Residential Infill Planned for Historic Benton Park, Lafayette Square

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New construction townhomes planned for the historic Benton Park neighborhood are set to receive the endorsement of the city’s Cultural Resources Office. Proposed are five attached single-family residences on a large vacant parcel at the southwest corner of Pestalozzi Street and Indiana Avenue.

The rowhouses, designed by Killeen Studio Architects, are proposed to have staggered facades as is common on Indiana Avenue on either side of Pestalozzi as the street grid is slightly skewed. The Cultural Resources Office recommends approval by the Preservation Board with a few small changes. The CRO finds that the buildings are designed with contemporary elements, but are also compatible with the surrounding historic context.








The adjacent blocks have considerable variation in building height, and so the two stories with a third set back are found to be compatible. The CRO is suggesting that the Pestalozzi facade be “redesigned to be more consistent with the main facade”.

*images added 03/29/17


In Lafayette Square, a plan for a residential duplex seeks to replicate the recent infill project at 1232-34 Dolman. The 1232 Dolman unit (2,036sf, 3BD, 2.5BA) of that duplex sold last month for $370K. That project is currently under construction. The new project would be at 1222-24 Dolman. The Dolman and Indiana projects will be presented to the city’s Preservation Board Monday, February 22.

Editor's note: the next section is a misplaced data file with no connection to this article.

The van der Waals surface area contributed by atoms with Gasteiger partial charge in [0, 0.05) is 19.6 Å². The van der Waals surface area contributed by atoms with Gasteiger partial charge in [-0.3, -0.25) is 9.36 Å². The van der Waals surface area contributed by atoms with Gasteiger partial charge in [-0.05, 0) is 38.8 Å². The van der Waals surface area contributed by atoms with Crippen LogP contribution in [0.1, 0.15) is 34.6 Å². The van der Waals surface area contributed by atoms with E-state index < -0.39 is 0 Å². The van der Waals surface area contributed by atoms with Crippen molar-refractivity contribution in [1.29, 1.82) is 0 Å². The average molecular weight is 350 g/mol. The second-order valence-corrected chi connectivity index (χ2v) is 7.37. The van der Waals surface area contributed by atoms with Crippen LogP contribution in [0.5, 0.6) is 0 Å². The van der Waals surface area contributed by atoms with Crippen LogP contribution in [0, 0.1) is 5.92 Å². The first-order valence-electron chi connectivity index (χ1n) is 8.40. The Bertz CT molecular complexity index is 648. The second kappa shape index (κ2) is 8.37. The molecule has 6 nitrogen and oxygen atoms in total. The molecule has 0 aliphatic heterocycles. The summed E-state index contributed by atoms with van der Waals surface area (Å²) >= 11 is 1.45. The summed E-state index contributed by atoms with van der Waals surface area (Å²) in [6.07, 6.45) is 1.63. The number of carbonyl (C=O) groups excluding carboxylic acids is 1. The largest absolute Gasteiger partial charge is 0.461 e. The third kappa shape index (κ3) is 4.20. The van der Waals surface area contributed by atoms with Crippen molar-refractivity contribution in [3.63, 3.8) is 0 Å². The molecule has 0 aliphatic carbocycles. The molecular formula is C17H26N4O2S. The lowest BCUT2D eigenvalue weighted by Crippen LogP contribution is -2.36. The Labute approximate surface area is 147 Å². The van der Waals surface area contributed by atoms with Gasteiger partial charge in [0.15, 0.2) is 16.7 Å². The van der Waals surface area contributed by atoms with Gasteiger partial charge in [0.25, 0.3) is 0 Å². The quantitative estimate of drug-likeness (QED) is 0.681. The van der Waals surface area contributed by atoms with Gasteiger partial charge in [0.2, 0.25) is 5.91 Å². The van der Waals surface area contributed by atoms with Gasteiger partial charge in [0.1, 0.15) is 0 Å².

1222-24 Dolman: Dolman1

1232-34 Dolman:


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  • Don

    Very exciting news but they need to be wrapped in brick on all 4 sides. The vinyl siding is unfortunate.

    • matimal

      “wrapped”? Is that how it works?

      • Adam

        It’s “face brick”. basically a veneer. sometimes applied in sheets.

        • matimal

          How depressing. I’d rather have not known.

          • thomas h benton

            Agreed. It feels greedy to complain about the quality of basically decent infill projects, but there’s just no nice way to say that the vinyl sided buildings in historic neighborhoods just don’t fit in and look like cheap imitations.

        • kmgee

          A couple observations:

          -While it could be just face brick, there’s nothing in the article or documents (that I can see) that indicate if it’s full or face; my money is on full brick based on the rendering notes.

          -The drawings indicate the siding is cement board, not vinyl; I agree I’d rather see the all sides clad in brick, but cement board is definitely the lesser of two evils.

          • Adam

            Good call on the cement board. I actually saw that and forgot when I wrote that comment. Still hate it, but better than vinyl. Hope you’re right about the brick, too. The drawing references “field brick” but I have no idea what that means.

    • Adam

      ideally. as long as the crittenden face is brick i won’t be too unhappy. unfortunately some of that backside vinyl is going to be visible from crittenden as well.

  • Presbyterian

    More good infill on the Near South Side. Awesome!

  • thomas h benton

    This is good news. It’s exciting to see in fill coming to Benton Park. My only hope is that the materials they use are better than the project at Missouri and Crittenden, which is just brick facade with some really cheap looking vinyl siding. Good luck getting $300k plus for that.

  • matimal

    St. Louis city yet again providing the urbanism that areas beyond the city limits apparently can not.

    • Riggle

      Nah bruh, we need more QTs, just ask Christine Ingrassia

      • matimal

        but we’re getting townhouses! Crestwood can have the QT!